9/11 victims’ families appeal to US over seized Afghan funds

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“This is their money, not ours,” they wrote in a letter about billions of dollars frozen by Washington

Dozens of families whose loved ones were killed in the 9/11 terrorist attack have asked President Joe Biden to ensure that billions of dollars in Afghan funds frozen by the US cannot be used to cover claims for damages against the Taliban.

“Any use of the $7 billion to pay off 9/11 family member judgments is legally suspect and morally wrong,” they said in a letter sent to the White House on Tuesday. Some of the signatories have filed for compensation, but don’t want to be awarded money they believe “belongs to the Afghan people and the Afghan people alone.” Politico was the first media outlet to report the contents of the correspondence.

The funds are owned by Afghanistan’s central bank and were seized by the US when the Washington-backed government in Kabul collapsed in August last year, while Taliban forces were advancing on the capital. In February, Biden signed an executive order that protected half of the $7 billion from legal claims, leaving the other half exposed.

The White House said it is exploring ways to spend the money for the benefit of the Afghan people, while preventing it from getting into the hands of “the Taliban and malicious actors.” The letter calls on Biden to modify his order, ensuring that the entire sum is safeguarded for that purpose.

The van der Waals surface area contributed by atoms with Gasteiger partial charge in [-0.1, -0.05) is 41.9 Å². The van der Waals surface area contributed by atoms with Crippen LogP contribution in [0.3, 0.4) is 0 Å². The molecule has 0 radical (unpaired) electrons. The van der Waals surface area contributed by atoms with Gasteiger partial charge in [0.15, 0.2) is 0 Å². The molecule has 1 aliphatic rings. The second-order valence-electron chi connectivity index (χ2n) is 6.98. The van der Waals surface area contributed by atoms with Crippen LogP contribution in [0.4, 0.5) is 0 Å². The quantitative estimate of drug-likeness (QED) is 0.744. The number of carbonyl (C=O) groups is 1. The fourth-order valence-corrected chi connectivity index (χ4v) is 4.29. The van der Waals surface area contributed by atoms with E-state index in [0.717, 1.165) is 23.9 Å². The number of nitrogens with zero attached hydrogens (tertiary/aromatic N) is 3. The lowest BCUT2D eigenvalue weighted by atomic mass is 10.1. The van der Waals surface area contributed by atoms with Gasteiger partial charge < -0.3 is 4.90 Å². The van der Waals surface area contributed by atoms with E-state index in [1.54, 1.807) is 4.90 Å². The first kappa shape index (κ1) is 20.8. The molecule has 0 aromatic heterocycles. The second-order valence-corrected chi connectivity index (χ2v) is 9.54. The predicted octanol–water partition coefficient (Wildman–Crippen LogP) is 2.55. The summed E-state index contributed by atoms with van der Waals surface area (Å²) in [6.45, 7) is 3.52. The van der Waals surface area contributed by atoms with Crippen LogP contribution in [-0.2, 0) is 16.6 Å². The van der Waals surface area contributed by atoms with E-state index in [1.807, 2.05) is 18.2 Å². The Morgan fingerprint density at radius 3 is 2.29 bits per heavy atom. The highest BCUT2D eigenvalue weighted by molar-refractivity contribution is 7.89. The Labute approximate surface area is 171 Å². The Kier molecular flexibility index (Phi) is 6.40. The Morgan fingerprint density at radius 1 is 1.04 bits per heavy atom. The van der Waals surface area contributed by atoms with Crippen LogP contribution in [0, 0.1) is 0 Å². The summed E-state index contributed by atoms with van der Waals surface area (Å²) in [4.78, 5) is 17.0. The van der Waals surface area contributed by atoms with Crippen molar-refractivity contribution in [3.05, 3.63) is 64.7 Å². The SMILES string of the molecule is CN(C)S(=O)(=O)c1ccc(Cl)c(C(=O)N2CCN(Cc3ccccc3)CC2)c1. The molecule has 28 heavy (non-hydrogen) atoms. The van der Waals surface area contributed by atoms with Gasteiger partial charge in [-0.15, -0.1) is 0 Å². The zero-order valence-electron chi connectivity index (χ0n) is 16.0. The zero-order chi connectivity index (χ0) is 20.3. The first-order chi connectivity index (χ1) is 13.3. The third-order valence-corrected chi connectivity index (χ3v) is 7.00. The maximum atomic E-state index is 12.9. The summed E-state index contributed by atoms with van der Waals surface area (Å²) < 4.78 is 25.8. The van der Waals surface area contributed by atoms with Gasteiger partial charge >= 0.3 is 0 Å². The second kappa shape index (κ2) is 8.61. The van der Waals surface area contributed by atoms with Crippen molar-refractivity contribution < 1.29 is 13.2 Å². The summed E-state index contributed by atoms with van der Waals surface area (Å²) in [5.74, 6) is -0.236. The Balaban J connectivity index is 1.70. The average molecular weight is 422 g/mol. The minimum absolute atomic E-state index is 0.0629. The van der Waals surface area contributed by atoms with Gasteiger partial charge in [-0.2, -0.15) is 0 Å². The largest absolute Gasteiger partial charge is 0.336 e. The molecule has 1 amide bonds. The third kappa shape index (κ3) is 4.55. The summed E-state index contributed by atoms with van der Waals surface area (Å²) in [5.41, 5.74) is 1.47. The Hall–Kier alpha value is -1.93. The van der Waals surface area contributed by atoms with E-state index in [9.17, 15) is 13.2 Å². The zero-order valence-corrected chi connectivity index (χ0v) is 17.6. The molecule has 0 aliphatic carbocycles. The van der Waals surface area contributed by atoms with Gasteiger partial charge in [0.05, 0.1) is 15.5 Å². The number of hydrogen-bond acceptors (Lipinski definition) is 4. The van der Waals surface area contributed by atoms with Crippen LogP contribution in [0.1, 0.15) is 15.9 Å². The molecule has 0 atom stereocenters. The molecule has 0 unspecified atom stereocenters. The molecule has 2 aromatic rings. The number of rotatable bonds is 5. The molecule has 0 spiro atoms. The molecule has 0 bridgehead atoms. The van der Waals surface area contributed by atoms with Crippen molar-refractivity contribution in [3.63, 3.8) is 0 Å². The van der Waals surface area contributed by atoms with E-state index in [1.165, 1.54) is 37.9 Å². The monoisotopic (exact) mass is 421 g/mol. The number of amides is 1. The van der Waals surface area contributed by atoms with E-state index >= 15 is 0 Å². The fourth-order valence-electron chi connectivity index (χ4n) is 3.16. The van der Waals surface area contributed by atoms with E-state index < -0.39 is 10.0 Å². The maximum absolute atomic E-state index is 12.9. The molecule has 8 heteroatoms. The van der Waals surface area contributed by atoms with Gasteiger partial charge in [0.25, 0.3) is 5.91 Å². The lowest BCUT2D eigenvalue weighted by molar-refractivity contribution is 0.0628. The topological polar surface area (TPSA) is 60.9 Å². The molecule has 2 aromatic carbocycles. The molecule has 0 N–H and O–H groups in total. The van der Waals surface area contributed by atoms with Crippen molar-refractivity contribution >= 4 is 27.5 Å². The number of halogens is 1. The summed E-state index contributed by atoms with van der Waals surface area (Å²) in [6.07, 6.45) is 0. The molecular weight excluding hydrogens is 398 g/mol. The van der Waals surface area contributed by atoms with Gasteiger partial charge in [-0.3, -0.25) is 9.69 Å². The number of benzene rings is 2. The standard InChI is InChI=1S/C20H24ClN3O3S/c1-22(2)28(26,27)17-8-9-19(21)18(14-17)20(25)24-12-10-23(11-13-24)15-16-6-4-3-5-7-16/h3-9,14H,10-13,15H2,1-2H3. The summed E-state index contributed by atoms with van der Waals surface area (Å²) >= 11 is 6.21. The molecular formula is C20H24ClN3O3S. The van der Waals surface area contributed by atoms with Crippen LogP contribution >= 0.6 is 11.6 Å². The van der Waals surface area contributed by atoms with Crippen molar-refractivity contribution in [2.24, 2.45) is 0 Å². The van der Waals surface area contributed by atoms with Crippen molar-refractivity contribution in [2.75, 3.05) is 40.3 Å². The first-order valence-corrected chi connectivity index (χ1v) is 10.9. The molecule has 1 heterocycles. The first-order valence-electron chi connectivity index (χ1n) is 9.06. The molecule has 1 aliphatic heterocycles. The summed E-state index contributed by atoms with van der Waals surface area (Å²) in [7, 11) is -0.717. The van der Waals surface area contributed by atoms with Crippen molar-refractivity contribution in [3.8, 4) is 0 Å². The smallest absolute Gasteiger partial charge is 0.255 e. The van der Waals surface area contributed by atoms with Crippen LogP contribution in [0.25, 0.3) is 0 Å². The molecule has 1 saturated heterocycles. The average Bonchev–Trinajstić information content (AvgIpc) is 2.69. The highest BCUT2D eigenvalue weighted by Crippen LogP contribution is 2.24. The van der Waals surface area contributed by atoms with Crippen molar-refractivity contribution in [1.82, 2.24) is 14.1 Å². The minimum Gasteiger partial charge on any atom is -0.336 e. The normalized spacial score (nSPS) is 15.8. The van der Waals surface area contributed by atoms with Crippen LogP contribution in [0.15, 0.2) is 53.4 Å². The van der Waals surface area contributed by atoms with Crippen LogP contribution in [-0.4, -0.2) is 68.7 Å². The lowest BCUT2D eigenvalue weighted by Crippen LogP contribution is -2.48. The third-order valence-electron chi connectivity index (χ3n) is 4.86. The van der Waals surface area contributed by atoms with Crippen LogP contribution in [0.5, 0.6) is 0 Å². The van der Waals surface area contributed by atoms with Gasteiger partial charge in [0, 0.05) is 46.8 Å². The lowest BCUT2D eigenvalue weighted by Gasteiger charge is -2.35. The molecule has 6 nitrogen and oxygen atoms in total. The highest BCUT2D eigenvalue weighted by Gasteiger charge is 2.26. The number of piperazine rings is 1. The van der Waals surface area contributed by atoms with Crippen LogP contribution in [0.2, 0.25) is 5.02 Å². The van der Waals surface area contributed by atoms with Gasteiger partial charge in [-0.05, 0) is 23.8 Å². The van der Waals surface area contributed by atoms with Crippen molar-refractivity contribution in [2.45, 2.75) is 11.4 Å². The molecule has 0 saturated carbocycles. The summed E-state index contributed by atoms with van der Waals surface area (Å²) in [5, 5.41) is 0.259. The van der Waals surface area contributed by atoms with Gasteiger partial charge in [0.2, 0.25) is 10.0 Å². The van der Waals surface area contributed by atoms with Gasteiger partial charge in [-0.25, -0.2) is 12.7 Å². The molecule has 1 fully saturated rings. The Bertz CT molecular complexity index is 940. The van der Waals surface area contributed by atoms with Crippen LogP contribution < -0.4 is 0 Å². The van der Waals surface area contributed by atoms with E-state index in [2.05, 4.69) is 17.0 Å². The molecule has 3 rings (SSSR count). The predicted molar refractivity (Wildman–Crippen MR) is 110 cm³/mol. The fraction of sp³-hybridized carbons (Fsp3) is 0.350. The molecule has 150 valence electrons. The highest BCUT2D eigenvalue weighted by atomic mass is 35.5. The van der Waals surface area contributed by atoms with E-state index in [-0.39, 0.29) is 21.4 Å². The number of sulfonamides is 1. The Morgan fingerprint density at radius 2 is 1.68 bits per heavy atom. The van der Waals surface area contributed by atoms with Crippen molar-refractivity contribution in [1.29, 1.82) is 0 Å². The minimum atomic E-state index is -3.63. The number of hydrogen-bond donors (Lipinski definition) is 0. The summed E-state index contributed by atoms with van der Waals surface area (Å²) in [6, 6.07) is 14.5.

“Victims of terrorism, including 9/11 victims, are entitled to their day in court. But they are not entitled to money that lawfully belongs to the Afghan people,” it said.

Some 150 family members of 9/11 victims sued the Taliban and Al-Qaeda almost two decades ago and, after years of court proceedings, secured $7 billion in damages. Part of the community believes that since the Taliban is back in power in Afghanistan, the US-seized Afghan funds belong to the militant movement and should be used to cover the claims.

“The Afghans had every opportunity to fight back against the Taliban,” Brett Eagleson, who represents the group of claimants eyeing the frozen assets, told Politico in February. “I don’t see how they can claim it as their money.”

The debate over the right way to spend the money is further complicated by the economic crisis and likely famine that Afghanistan is now facing. An overwhelming 95% of its population are not getting enough food, according to the UN.

Some humanitarian groups say concerns about aid getting into the Taliban’s hands are misplaced, since they operated successfully for years in Taliban-controlled parts of Afghanistan while the government in Kabul was allied with the US.

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